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Honest Reviews: ‘Jodi Ekdin,’ Tahsan channels his inner Shah Rukh Khan

  • Published at 08:56 pm March 14th, 2019
Jodi Ekdin
Official poster of the film 'Jodi Akdin' | Facebook

The best character in the film is Jamie, portrayed by Taskeen Rahman, a popular musician. When he says “Autograph Naki Photograph,” I feel that he has already delivered the most memorable line in the film. I was proven wrong by the end.

Tahsan Khan’s debut film “Jodi Ekdin” is a treat for all its viewers. It is high in entertainment value—objectively speaking—and subjectively, the reasons why it is entertaining is the topic of raucous debate among Tahsan’s fans and lovers of Bangladeshi cinema.

Let us look at the characters first.

Tahsan portrays the role of Faisal, an architect of some sort, who is very professional. The only time he is unprofessional is when his alleged daughter, Rupkotha, throws tantrums at his home. In those moments, Faisal  leaves whatever work he is doing and runs across his office—like Shah Rukh Khan runs on train platforms—to appease Rupkotha's  mind. You are probably wondering why I referred to Rupkotha as an alleged daughter. I promise by the time this review ends, you understand the exact nature of Faisal’s relationship with Rupkotha.

Rupkotha, Faisal’s alleged daughter, is a spoiled brat who has OCD about the way her boiled egg is shelled. The film shows that Faisal’s mother shells the egg in a very uncaring way, while Faisal does a more flawless job. I suppose the director wanted to show that men, too, can flawlessly partake in cooking activities (like shelling eggs) but I feel that his mother being shown as an uncaring grandmother, is an insult to all grandmothers of Bangladesh. More on Rupkotha’s tantrums later.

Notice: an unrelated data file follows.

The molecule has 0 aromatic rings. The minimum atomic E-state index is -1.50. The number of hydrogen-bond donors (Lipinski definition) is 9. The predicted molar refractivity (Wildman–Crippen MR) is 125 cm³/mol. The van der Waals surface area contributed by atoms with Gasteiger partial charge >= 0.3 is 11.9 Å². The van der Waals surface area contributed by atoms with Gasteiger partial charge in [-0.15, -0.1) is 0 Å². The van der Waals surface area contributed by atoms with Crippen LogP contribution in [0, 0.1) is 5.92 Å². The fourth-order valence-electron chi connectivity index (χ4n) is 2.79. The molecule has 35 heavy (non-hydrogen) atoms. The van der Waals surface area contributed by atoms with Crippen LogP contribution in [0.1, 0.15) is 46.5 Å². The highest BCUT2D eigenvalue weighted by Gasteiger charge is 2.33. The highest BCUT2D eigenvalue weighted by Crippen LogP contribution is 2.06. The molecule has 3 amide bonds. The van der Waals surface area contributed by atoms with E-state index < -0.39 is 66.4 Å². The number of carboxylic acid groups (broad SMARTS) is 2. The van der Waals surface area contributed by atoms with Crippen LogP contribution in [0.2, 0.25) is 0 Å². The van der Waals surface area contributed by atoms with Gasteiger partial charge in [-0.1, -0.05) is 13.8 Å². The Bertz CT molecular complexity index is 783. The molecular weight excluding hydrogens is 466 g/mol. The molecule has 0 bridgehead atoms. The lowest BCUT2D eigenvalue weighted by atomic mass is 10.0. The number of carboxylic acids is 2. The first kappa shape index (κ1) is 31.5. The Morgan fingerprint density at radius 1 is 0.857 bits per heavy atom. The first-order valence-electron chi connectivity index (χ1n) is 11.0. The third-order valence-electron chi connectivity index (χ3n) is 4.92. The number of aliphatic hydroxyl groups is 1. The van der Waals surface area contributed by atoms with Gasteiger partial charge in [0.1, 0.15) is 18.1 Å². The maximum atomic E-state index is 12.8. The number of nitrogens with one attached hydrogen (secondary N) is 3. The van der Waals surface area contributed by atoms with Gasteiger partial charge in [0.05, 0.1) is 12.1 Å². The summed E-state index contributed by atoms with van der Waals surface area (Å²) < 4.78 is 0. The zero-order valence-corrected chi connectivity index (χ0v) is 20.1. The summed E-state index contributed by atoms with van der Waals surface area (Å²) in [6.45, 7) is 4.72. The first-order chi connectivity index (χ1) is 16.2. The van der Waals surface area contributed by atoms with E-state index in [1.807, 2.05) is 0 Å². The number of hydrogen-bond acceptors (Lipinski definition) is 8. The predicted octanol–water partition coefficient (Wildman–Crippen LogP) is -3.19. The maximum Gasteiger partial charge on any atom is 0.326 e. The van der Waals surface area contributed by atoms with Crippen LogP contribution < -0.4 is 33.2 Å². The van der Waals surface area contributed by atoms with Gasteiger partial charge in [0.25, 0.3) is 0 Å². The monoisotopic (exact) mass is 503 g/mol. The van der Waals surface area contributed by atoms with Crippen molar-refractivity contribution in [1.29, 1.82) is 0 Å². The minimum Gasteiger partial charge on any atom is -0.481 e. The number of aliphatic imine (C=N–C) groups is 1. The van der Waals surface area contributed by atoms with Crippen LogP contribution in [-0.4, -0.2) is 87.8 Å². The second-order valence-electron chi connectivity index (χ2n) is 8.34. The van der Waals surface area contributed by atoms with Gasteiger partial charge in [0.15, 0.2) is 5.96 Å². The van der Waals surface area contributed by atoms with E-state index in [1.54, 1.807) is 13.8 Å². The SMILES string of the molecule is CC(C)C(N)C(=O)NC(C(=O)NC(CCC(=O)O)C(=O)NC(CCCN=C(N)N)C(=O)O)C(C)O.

Kolkata’s screen siren, Srabanti Chatterjee, plays the new popular archetype of films, a female protagonist who tries to entice the male lead; instead of the (boring) other way round. Srabanti’s character, Aritri, is hired by Faisal’s office, and automatically starts judging her boss’ professionalism. She frequently bickers with her friend Aadri (Naziba Basher) that her boss is too cold and does not look at her properly, which is apparently a break in the pattern among guys she usually deals with. 

When Aadri protests that not all guys should be generalized, Aritri proves her point by standing up in a restaurant and saying “Excuse me! May I get some help please?” Believe it or not, the film showed all the men in the restaurant, standing up to crowd around her. I thought that all the self-respect, which a well-educated middle class Dhakaite male might have, is ground to dust at that very scene. Yet, we are merely at the exposition stage of the film at that point.

The best character in the film is Jamie, portrayed by Taskeen Rahman, a popular musician. When he says “Autograph Naki Photograph,” I feel that he has already delivered the most memorable line in the film. I was proven wrong by the end.

Having covered the nature of the characters in the film, let us look at how the plot unfolds and reaches its climax.

So, Aritri fails to woo her boss, Faisal, who plays hard to get. Conveniently, their office requires both of them to travel to Cox’s Bazar, to deal with a construction project in some vague way. Faisal also takes his alleged daughter Rupkotha on the trip. Aritri turns out to manage the spoilt Rupkotha, cracking Faisal’s professional demeanor. In a swimming pool scene, where Aritri seems to be having lots of fun with Rupkotha in the water, Faisal lets go of all his professionalism and secretly “objectifies” Aritri, who was attired in a one-piece swimsuit, which is too revealing for a Bangladeshi family drama.